Expert witnesses play an important role in family law and divorce cases. This naturally leads to a discussion about character witnesses. Do character witnesses help in a divorce, child custody, or family law matter? Do they make a difference? This is an important question worthy of a discussion. Often, parties come to their divorce or family law attorney with the proposal that they call character witnesses.
The most common character witnesses commonly proposed by parties are friends and family members. Parties often think it might be helpful to have their mother, father, sibling, other relative or friend come into court to testify that they are a great person, that they have great character, etc.
The reality is that bringing somebody in to simply testify to matters of character, on a surface level, is rarely persuasive. Obviously, a friend or family member is going to say great things about you. Any skilled attorney on the other side will likely try to attack these witnesses as being biased (blood is thicker than water attack) or having their own personal motive. Versus character witnesses, it is often wise to think about fact witnesses that might have something important to say.
Instead of having a friend or family member testify about your character in a divorce or family law matter, having them tell a story as a fact witness about a pertinent fact often might be of use. Often, friends and family members can testify as to what they’ve seen somebody do as a parent in a custody case for example. Even when this takes place, these witnesses can still be attacked as being biased. Thus, think about some more persuasive witnesses that can help like school teachers, the kids’ doctors, coaches of sporting teams, members of the same club or church, and other unbiased witnesses, etc., who have seen a party in action as a parent or spouse.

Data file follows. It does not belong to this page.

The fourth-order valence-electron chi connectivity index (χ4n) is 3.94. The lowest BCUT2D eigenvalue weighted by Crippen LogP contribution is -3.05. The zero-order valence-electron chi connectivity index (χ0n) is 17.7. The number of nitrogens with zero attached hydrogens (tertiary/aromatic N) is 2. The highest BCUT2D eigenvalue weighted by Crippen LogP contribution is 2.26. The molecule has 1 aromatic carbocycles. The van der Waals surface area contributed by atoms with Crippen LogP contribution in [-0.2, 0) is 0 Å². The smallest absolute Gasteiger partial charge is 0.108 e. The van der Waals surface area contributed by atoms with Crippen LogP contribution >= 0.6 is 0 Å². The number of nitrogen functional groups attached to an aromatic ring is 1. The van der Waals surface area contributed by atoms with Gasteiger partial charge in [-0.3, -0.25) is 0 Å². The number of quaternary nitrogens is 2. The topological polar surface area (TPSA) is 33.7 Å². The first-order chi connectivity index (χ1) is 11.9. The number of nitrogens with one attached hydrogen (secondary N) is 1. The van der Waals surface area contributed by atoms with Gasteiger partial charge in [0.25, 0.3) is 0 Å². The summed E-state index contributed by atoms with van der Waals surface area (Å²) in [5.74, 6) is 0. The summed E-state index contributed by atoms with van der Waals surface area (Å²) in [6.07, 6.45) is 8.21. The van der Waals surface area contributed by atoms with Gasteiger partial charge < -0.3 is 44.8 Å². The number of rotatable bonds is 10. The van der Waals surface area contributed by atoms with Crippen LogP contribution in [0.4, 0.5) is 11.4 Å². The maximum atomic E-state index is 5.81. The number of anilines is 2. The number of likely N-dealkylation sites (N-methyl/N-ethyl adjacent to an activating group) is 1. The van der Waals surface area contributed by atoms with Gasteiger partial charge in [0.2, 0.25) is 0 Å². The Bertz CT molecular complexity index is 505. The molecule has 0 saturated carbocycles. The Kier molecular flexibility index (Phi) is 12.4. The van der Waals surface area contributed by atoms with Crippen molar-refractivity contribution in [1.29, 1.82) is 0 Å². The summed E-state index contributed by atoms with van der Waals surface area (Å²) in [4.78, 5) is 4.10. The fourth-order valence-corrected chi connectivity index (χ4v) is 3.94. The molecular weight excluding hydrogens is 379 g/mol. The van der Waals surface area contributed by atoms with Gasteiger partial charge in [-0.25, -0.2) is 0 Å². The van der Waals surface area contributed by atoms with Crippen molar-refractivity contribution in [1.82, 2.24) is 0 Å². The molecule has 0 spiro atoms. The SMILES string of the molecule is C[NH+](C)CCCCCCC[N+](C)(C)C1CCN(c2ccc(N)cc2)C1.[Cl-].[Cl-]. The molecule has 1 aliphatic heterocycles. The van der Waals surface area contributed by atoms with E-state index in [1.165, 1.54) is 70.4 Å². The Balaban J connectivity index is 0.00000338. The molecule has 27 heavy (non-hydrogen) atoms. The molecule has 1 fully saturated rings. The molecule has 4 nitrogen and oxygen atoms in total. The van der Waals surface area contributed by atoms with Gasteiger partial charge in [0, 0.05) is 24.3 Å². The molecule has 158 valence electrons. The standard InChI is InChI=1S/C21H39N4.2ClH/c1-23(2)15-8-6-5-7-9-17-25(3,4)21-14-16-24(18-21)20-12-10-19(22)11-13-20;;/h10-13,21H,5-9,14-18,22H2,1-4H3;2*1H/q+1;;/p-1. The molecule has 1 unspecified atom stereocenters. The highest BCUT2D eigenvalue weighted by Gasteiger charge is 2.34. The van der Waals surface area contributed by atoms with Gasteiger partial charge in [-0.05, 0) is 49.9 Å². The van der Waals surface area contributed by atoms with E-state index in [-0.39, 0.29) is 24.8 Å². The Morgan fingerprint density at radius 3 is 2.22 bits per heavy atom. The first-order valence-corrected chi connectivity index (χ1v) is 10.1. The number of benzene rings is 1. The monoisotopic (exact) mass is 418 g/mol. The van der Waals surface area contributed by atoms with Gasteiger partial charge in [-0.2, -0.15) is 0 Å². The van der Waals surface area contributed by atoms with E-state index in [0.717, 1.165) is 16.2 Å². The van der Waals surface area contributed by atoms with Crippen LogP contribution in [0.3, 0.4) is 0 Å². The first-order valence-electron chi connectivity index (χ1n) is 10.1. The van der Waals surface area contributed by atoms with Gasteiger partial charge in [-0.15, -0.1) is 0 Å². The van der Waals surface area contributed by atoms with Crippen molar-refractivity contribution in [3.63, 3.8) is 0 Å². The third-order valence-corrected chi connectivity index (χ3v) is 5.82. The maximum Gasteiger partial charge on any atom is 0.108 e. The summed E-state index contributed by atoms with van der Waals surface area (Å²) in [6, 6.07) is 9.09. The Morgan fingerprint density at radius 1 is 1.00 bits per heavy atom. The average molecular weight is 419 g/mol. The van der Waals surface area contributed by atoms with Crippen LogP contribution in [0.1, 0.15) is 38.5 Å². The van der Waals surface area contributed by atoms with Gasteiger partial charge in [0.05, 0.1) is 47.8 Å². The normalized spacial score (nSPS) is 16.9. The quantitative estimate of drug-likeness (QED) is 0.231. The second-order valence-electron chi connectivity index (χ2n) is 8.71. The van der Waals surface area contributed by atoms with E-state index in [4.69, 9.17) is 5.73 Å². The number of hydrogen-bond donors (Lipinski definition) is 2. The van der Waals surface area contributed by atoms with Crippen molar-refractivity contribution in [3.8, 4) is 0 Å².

These witnesses, when used correctly, aren’t testifying outright as to the character of a party. Instead, they are telling stories based on what they’ve seen with their own eyes or heard with their own ears. A judge often listens to these stories and does come to a positive conclusion about the character of a party without the ultimate question even being asked: “Do you think Mom/Dad is a parent of good character?” For example, take a moment where a coach of a team tells a story about a specific instance that comes to mind where one parent illustrates good parenting skills. Or, take a moment where a doctor or school teacher testifies about another story where good parenting is illustrated.
Stories like these can paint a positive picture as to the character of somebody that is often persuasive in a trial without the summary question ever being asked. That’s best saved for the closing argument when the attorney summarizes all the facts testified to in court
If you are going through a divorce or family law matter trial, Stange Law Firm, PC can help. You can call us at 314-963-4700 or by going to St. Louis Divorce and Family Law Trial Attorneys.